He claims he was legally settled by a local traditional leader and has no intention of moving.
“We were resettled here by our chief and we don’t have anywhere to go.We cleared our fields and this is our land,” said Muusha boastfully.
He is one of thousands of illegal settlers, mainly war veterans and Zanu (PF) supporters, who have occupied 2,386 ha of the 50,028 ha timber plantation in Chimanimani
According to statistics released by Allied Timbers, forestry contributes three percent to the Gross Domestic Product – but it is on the verge of collapse as illegal settlers, with the backing of politicians, continue to destroy the environment.
Although the illegal settlers claim their need for land is a genuine concern, ATH Chief Executive Officer, Dr Joseph Kanyekanye,says they are driven by greed.
“What is happening in the timber plantation is corruption of the highest order. These occupiers are a new breed of settlers whose motive is to steal and deprive future generations,” he said.
The industry is losing close to $18 million annually as a result of illegal activities in the plantations. Settlers contribute to 75 percent of fires in the estates.
Kanyekanye blamed the local Lands committee, chaired by District Administrator Borerwe, for fuelling invasions in Chimanimani by allocating land to people illegally.
He blasted state security agents for not doing their job professionally to curb crime.
“We are not getting any support from law enforcement agents. They are reluctant to arrest anybody or enforce the law,” he said. The ZRP even arrested his officers for trying to evict the settlers.
Kanyekanye also accused Chiefs Ngorima and Chikukwa of overstepping their boundaries of being custodians of heritage to inciting people to settle illegally.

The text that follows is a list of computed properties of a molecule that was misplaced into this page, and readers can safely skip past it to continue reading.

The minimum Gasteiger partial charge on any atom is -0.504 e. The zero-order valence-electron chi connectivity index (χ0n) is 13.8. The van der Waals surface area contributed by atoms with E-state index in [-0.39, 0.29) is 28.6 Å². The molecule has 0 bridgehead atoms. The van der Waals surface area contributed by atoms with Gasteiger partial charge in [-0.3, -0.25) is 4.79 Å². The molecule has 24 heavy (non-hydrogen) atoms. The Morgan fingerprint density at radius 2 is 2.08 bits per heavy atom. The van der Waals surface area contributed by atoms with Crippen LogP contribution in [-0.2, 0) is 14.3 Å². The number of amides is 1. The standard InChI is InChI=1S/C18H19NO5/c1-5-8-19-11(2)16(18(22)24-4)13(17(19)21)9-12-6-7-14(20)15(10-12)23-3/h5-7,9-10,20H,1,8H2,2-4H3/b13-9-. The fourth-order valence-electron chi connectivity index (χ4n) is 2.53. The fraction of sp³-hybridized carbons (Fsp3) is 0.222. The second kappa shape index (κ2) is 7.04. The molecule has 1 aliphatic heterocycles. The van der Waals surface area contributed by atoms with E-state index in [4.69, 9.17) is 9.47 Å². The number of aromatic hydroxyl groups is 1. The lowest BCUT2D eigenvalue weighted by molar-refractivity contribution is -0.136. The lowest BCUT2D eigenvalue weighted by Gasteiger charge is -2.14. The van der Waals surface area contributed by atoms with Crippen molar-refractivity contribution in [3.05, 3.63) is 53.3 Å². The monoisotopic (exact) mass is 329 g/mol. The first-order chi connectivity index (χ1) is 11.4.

“At one time Ngorima sought permission to harvest our timber for sale. We turned down his request,” said Kanyekanye, adding that the chief was supposed to be the custodian of the forest and lead by example.
Kanyekanye recently wrote a strongly-worded letter to the District Administrator appealing for the responsible authorities to “stop this act of madness”.
In the letter, copied to Environment Minister Francis Nhema, Lands Minister Herbert Murerwa and Environment secretary Nhekairo, Kanyekanye said the illegal occupation of forests was blatantly illegal and no amount of ‘politicking’ would ever make it legal.
“The entire industry is based on merely 89 000 hectares. That we deliberately, illegally and viciously allow these forests to be cut, settled and timber stolen by people known to you and we do nothing is very embarrassing and sad. I feel ashamed to witness this,” wroteKanyekanye.
Last year Nhema requested Murerwa to deal with illegal settler challenges in state-owned and demarcated forests.
“This issue is threatening the very survival of the industry through indiscriminate cutting down of timber and uncontrolled veld fires. As you may be aware Hon Minister, illegal settlers settled themselves in various forests estates most which are gazetted forest.
“Most of these properties are owned by Forestry Commission and are either operated or leased by Allied Timbers(ATH)(a wholly owned state enterprise)as authorized and defined under section 17(1) and 3rd schedule of the Forest Act(Chapter 19:05) of 1996,”said Nhema.
In his response, Murerwa acknowledged Allied Timbers Holdings lawful authority to administer land leased to its terms of the Forest Act.
“The Acquiring Authority has no intention of resettling people in these areas which are for the forestry industry and should be maintained as such. The authority has not authorized anyone to be resettled in these areas,” said Murerwa in a letter copied to Manicaland Governor Chris Mushohwe.
Close to 130 families at Runhowa illegal settlement vowed not to move out of the forest, saying their stay was official.They said Allied Timbers did not have the right to evict them because they have offer letters from the former government.Some came from as far as Buhera, Nyanga and Makoni.
They said their houses were once burnt by police and army in 2000 but they were later given assurance by local politicians to stay put.
“Top politicians came and assured us that we were safe here so we are here to stay,” said one of the settlers who came from Buhera in 2000.
A local environmentalist and forester, Tafadzwa Munotyiwei said government should intervene to bring sanity in the country`s forests.He accused politicians of sacrificing the environment to gain political mileage.Post published in: Environment